An old scam targeting financing institutions is gaining new traction as data breaches become increasingly common and more information is freely available via social media. Banks are reporting increased occurrences of fraud targeting home equity lines of credit (HELOCs). Using a spoofed caller ID, a hacked email account or a faxed request, the fraudster requests a draw from a HELOC and the funds sent via wire transfer, often to international destinations. The signature on the fax is a perfect match to the borrower’s and the email or phone call appears to originate from the information the bank has on file. Callback procedures are defeated because the fraudsters hacked home phone lines so that the borrower’s phone is forwarded to a disposable cell phone. During the confirmation process, fraudsters are often equipped with the customer’s social security number, all names on the account, phone numbers, and account numbers.
How does this scam work? A HELOC is a mortgage, which is a public record. By using public record search websites, a fraudster can identify a HELOC and obtain a copy of the mortgage, which includes the borrower’s signature. The fraudsters especially target older customers who likely have the HELOC as a safety net and will not carry a balance – leaving plenty of availability funds for fraud. Using an ancestry search website of some kind can lead the fraudster to a mother’s maiden name, place of birth or various other information used to answer security questions. Also, many of the quizzes on social media are designed to collect information commonly used for multi‐factor authentication.
Implementing proper security procedures is essential to protecting customers’ identity and accounts. When evaluating the effectiveness of current controls, consider:
- How reliant are validation procedures on publicly available information?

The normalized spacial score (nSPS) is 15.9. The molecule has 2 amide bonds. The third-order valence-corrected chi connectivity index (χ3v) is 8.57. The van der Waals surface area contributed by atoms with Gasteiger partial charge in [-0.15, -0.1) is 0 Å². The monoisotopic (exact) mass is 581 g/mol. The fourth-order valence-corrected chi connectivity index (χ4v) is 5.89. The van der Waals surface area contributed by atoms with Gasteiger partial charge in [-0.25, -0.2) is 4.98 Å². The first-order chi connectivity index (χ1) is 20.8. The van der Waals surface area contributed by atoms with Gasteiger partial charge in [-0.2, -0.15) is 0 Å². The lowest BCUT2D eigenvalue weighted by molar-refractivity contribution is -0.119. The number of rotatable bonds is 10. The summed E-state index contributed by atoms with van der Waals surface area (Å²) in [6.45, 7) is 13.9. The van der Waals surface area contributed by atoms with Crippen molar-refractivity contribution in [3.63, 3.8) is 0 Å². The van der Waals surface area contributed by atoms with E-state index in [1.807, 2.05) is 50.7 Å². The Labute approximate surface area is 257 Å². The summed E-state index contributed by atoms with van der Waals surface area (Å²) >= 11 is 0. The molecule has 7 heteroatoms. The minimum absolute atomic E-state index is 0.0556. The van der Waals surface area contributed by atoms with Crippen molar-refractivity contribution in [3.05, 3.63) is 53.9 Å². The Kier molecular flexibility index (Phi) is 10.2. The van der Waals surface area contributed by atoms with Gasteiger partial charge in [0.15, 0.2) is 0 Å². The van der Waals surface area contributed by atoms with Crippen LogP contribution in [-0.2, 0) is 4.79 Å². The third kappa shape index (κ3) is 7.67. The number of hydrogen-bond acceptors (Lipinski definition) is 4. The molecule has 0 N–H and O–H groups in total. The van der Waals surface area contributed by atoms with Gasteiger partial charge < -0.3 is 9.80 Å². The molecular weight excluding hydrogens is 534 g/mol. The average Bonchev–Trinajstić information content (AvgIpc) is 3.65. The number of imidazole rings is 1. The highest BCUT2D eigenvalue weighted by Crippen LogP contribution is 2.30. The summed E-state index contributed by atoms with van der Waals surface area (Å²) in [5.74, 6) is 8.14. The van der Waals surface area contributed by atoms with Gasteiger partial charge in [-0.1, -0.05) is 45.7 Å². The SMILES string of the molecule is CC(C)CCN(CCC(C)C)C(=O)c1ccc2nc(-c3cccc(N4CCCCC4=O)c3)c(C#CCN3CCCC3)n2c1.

- If callback procedures are used, is the identification based on the number called or the familiarity of the customer’s voice?
- Does staff have the authority to bypass security procedures?
- Is “convenience” a bigger priority than security?
The Fair Credit Reporting Act (FCRA) includes the Fair and Accurate Credit Transactions Act (FACT Act), which describes the requirements for an identity theft program. Appendix J of Regulation V lists 26 identity theft red flags institutions should consider when evaluating processes. Reg flag #4 is a “material change in the use of credit.” Those responsible for processing wire requests should take additional due diligence steps to validate the legitimacy of a request, particularly when a significant wire transfer request is initiated by a customer who has never used a HELOC in that manner.
Over and above the bank’s procedures for callbacks regarding faxed, emailed or phoned‐in wire transfers, and even beyond simple identification procedures, knowing the customer is essential. Institutions should identify activity that is outside of normal and expected usage patterns. Does the customer typically take cash withdrawals? Are wire transfers normal activity? How long has the HELOC had a zero dollar or low balance? Are draws typical? Has the loan officer responsible for the relationship been contacted regarding the draw activity requested on a HELOC?
Additional security controls may also be necessary. For additional identity verification, special codes can be implemented at the time of the account opening. Using numbers, words, or passphrases can be an effective way to provide additional security by uniquely identifying the customer with information that is not generally available or public knowledge. The key to effective verification codes is to make them unique and obscure but easy to remember.
Additional security measures, procedures, policies and even processes are completely ineffective without training. Staff should be trained to follow procedures and properly execute the security controls, but also be trained on the importance of getting it right. Provide examples of recent fraud trends, re‐enforcing alert notice actions, and effectively monitor and review controls to keep up with the ever‐changing fraud environment.
Whether your needs include a process review or training, TCA’s Technology Risk Management team can help!